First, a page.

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Mercedes steal favourite tag from Red Bull - five lessons from Spanish GP

Mercedes steal favourite tag from Red Bull - five lessons from Spanish GP

F1 News

Mercedes steal favourite tag from Red Bull - five lessons from Spanish GP

Mercedes steal favourite tag from Red Bull - five lessons from Spanish GP

Lewis Hamilton took F1 win number 98 of his illustrious career at a Spanish Grand Prix sparked into life by a tyre strategy masterclass.

The Mercedes driver overhauled a 22-second deficit to title rival Max Verstappen after an aggressive call was made to make a second pit-stop to take his third victory of the season.

With stories emerging all the way through the field, let's dive straight into five lessons we learned at the Circuit de Barcelona-Catalunya.

Mercedes is the new favourite

Red Bull looked the team to beat in Bahrain after dominating testing and the first four sessions of the race weekend but after Hamilton stole the win, there has been debate between Toto Wolff and Christian Horner as to who was the title favourite.

In Spain, at a circuit known for its all-round characteristics that give a true impression of how a car will perform, Mercedes were a step ahead of Red Bull, particularly in the race.

Despite Verstappen getting the jump on Hamilton into turn one, it always looked like the reigning champion had the edge over the Dutchman given how close he was able to shadow the Red Bull driver.

And just when it looked like Hamilton was finally close enough out of the final corner to make a move into turn one with DRS, he dived into the pits for the crucial second stop that would ultimately hand him victory.

With a pit-stop gone wrong for Red Bull combined with Mercedes forward-thinking to save a set of medium tyres during practice, it was not just on track the champions prevailed, but their brains worked faster as well.

Ricciardo shows signs of his best

It would be fair to suggest there was a degree of concern about Daniel Ricciardo's start to life at McLaren, not least from the Australian himself.

Of course, the bedding-in period at Woking was always going to take a few races but a Q1 elimination in Portimão was an eyebrow-raiser that led team principal Andreas Seidl to set a deadline for excuses to stop.

Cue a steely performance from Ricciardo as he outclassed team-mate Lando Norris all weekend. A strong qualifying put him seventh before he finished the race a place higher, and ahead of Carlos Sainz whose Ferrari had the ascendency in Spain.

Due to Ricciardo's race, it will feel like points gained from Ferrari for McLaren rather than points lost.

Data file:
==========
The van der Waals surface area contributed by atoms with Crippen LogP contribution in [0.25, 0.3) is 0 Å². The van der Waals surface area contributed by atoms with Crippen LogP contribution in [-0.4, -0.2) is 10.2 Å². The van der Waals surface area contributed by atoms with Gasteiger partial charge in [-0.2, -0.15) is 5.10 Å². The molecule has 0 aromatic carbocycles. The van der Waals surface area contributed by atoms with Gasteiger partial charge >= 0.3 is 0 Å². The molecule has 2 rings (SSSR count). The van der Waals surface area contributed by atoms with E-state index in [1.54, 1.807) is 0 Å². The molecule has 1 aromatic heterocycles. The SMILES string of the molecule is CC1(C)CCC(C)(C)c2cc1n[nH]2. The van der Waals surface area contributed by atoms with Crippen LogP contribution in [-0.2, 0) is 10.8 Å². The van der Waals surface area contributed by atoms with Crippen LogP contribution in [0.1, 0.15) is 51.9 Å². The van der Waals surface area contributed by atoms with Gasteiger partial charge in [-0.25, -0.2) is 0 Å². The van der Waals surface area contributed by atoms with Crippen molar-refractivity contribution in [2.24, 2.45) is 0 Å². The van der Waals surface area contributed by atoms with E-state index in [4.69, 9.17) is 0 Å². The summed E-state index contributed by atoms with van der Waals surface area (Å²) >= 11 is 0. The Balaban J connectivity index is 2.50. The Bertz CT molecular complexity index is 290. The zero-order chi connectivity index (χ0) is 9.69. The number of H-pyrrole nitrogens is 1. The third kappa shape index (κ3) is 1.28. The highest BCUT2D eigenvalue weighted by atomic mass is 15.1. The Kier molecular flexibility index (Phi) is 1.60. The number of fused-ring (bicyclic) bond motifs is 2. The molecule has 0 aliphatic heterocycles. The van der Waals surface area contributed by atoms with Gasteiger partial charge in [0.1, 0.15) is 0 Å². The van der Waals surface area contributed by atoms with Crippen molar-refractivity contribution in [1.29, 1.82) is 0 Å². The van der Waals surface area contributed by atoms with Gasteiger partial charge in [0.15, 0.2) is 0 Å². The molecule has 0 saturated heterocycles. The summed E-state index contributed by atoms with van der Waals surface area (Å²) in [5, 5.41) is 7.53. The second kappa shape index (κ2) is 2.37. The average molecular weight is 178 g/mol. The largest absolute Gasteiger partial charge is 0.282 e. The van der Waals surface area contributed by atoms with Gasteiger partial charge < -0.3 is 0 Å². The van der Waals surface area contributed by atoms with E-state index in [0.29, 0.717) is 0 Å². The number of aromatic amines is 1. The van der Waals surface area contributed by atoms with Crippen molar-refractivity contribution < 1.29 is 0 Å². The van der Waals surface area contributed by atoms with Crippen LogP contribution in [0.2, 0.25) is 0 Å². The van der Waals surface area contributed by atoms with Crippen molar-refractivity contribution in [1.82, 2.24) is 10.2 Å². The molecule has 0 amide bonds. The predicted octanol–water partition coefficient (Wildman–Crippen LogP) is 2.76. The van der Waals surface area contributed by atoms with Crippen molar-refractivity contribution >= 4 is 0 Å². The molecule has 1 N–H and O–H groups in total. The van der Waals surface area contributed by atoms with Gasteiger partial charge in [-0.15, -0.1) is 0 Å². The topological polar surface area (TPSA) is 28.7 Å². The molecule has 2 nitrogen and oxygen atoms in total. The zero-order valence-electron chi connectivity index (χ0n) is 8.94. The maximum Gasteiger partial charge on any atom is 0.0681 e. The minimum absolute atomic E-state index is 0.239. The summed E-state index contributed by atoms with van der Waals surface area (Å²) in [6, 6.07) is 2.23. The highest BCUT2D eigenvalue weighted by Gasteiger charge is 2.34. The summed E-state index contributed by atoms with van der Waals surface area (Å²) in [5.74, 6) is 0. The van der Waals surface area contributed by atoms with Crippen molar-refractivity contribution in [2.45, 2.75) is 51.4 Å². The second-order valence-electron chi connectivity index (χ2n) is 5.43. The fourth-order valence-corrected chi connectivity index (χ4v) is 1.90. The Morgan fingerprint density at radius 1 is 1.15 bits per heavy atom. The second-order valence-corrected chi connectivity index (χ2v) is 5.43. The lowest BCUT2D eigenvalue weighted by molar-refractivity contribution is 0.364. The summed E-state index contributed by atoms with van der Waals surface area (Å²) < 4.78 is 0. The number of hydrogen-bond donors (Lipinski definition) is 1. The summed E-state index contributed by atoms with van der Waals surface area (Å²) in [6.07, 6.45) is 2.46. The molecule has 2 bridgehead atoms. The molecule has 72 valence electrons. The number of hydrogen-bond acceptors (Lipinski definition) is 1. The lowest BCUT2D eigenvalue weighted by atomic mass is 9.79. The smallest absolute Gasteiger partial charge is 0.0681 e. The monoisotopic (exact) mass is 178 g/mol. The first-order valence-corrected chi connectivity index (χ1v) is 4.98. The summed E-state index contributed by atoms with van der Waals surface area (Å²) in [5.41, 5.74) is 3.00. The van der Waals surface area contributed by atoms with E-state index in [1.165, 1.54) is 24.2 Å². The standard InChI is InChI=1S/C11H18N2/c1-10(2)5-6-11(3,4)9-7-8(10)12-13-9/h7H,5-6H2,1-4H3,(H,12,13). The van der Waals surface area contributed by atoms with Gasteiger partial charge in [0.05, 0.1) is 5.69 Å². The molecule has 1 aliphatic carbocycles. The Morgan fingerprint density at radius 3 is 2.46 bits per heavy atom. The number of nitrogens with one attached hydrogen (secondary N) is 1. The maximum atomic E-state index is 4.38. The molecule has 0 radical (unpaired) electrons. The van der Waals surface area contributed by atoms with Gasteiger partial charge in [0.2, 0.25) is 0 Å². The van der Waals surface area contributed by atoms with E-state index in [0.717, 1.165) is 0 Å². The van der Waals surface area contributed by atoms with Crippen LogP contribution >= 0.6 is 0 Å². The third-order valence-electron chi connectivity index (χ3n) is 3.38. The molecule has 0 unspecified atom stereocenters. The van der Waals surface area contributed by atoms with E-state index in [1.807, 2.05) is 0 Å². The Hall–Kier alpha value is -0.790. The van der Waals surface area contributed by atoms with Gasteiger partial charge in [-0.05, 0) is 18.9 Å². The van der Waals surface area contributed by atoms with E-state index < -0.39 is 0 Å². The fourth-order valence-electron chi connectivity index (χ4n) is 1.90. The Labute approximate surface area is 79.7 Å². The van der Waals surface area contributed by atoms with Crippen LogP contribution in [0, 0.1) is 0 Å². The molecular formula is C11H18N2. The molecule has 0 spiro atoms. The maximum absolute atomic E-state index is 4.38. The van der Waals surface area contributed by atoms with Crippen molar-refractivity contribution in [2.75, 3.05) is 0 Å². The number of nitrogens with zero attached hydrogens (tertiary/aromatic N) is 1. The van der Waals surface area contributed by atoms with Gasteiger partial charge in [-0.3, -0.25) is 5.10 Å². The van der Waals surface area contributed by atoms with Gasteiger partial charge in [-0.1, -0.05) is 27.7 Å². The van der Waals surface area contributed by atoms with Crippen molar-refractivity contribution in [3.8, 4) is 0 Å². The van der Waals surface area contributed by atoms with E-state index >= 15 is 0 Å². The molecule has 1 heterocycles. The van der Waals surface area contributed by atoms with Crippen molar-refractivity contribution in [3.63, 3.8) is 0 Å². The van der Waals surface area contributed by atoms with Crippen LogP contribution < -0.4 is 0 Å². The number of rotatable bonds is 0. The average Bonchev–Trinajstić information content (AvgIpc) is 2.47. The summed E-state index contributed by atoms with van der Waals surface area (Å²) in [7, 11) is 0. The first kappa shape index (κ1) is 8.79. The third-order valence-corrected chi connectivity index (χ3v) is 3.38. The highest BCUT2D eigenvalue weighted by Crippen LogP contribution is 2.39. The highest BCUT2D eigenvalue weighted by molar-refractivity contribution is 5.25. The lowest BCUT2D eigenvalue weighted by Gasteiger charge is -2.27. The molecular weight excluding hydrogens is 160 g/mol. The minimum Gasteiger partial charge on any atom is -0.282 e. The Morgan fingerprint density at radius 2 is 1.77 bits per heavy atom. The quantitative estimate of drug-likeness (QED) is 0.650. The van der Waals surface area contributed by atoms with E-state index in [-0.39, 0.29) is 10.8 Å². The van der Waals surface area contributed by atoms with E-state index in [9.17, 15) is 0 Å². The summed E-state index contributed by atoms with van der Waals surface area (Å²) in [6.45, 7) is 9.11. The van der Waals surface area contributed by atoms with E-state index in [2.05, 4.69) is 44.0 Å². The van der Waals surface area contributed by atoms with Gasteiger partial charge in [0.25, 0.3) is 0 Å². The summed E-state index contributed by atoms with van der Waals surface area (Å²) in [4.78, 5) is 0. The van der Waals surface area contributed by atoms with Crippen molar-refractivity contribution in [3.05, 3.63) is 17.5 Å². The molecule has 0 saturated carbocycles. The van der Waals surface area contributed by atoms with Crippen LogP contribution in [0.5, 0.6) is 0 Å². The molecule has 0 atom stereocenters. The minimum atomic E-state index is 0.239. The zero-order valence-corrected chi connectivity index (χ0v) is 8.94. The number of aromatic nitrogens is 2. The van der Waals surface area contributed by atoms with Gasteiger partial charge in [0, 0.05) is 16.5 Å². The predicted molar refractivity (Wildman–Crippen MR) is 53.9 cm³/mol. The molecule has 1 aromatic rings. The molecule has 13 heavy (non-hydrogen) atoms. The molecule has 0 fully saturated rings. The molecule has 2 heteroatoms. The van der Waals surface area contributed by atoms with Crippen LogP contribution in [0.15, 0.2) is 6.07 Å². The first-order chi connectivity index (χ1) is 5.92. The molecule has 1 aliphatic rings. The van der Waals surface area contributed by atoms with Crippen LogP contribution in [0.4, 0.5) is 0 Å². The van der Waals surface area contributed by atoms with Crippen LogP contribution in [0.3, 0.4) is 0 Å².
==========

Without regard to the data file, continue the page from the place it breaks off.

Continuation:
Alpine emerging as fifth best

Where has this speed come from for Alpine? Fifth in qualifying for Esteban Ocon was a superb effort whilst Fernando Alonso continued his acclimatisation with a top 10 grid spot.

The strategy in the race, however, did not quite play the way of the team, with Ocon slipping to ninth, while a second stop for Alonso demoted him to 17th despite battling for the final point for much of the event.

The raw speed difference between the Alpine of the first two races and the most recent two have confirmed the team as a solid points scorer.

Now, if it can get to grips with the medium tyres on race day, fifth in the constructors' championship will come at ease.

AlphaTauri architects of own downfall

In the first three races of the season, AlphaTauri's pace was obvious, only to shoot itself in the foot. Spain, unfortunately, was no different.

In qualifying, Yuki Tsunoda threw his toys out of the pram after being eliminated in Q1, blaming the team and questioning whether he had the same car as team-mate Pierre Gasly, although he did later apologise for his outburst.

In the race, the Frenchman made a rookie mistake by lining up on the grid ahead of his box, earning himself a five-second penalty that would cost him at least a point, whilst Tsunoda experienced mechanical gremlins that forced him into retirement.

The number of points dropped by AlphaTauri may have already taken away any possibility of challenging Ferrari and McLaren in the constructors' standings.

Tyre strategy the formula for excitement once more

Much like Bahrain, the excitement generated between Hamilton and Verstappen largely came down to their teams' respective strategical games.

In what was a relatively run-of-the-mill Spanish GP, at the end we suddenly had a Mercedes eating into Verstappen's lead which built to a marvellous crescendo. But the fighting was not just upfront.

The gaggle of cars duelling for a top-10 spot brought some fantastic action, all because different drivers were on different tyre life and compounds, creating racing at a circuit that notoriously discourages such excitement.

Contrast that to the processional Portuguese GP, and Pirelli's role in F1 was highlighted for all to see.

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